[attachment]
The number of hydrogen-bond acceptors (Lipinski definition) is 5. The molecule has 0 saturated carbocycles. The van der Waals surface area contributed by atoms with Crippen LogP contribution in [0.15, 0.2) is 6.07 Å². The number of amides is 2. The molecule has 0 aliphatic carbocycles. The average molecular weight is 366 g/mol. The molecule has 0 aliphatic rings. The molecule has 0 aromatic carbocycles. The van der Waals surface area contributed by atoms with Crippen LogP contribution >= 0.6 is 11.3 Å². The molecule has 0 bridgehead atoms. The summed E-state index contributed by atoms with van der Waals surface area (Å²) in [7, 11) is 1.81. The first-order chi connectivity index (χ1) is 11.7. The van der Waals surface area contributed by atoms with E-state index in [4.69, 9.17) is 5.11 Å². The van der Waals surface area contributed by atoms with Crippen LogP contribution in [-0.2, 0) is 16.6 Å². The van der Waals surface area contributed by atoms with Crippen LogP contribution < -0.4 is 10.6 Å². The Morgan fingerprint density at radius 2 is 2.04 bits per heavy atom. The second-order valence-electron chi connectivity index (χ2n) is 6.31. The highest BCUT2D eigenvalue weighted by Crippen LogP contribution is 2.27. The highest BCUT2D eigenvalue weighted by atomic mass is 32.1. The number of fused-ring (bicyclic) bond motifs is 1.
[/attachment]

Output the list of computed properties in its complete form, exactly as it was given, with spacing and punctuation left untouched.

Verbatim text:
The number of hydrogen-bond acceptors (Lipinski definition) is 5. The molecule has 0 saturated carbocycles. The van der Waals surface area contributed by atoms with Crippen LogP contribution in [0.15, 0.2) is 6.07 Å². The number of amides is 2. The molecule has 0 aliphatic carbocycles. The average molecular weight is 366 g/mol. The molecule has 0 aliphatic rings. The molecule has 0 aromatic carbocycles. The van der Waals surface area contributed by atoms with Crippen LogP contribution >= 0.6 is 11.3 Å². The molecule has 0 bridgehead atoms. The summed E-state index contributed by atoms with van der Waals surface area (Å²) in [7, 11) is 1.81. The first-order chi connectivity index (χ1) is 11.7. The van der Waals surface area contributed by atoms with E-state index in [4.69, 9.17) is 5.11 Å². The van der Waals surface area contributed by atoms with Crippen LogP contribution in [-0.2, 0) is 16.6 Å². The van der Waals surface area contributed by atoms with Crippen LogP contribution < -0.4 is 10.6 Å². The Morgan fingerprint density at radius 2 is 2.04 bits per heavy atom. The second-order valence-electron chi connectivity index (χ2n) is 6.31. The highest BCUT2D eigenvalue weighted by Crippen LogP contribution is 2.27. The highest BCUT2D eigenvalue weighted by atomic mass is 32.1. The number of fused-ring (bicyclic) bond motifs is 1.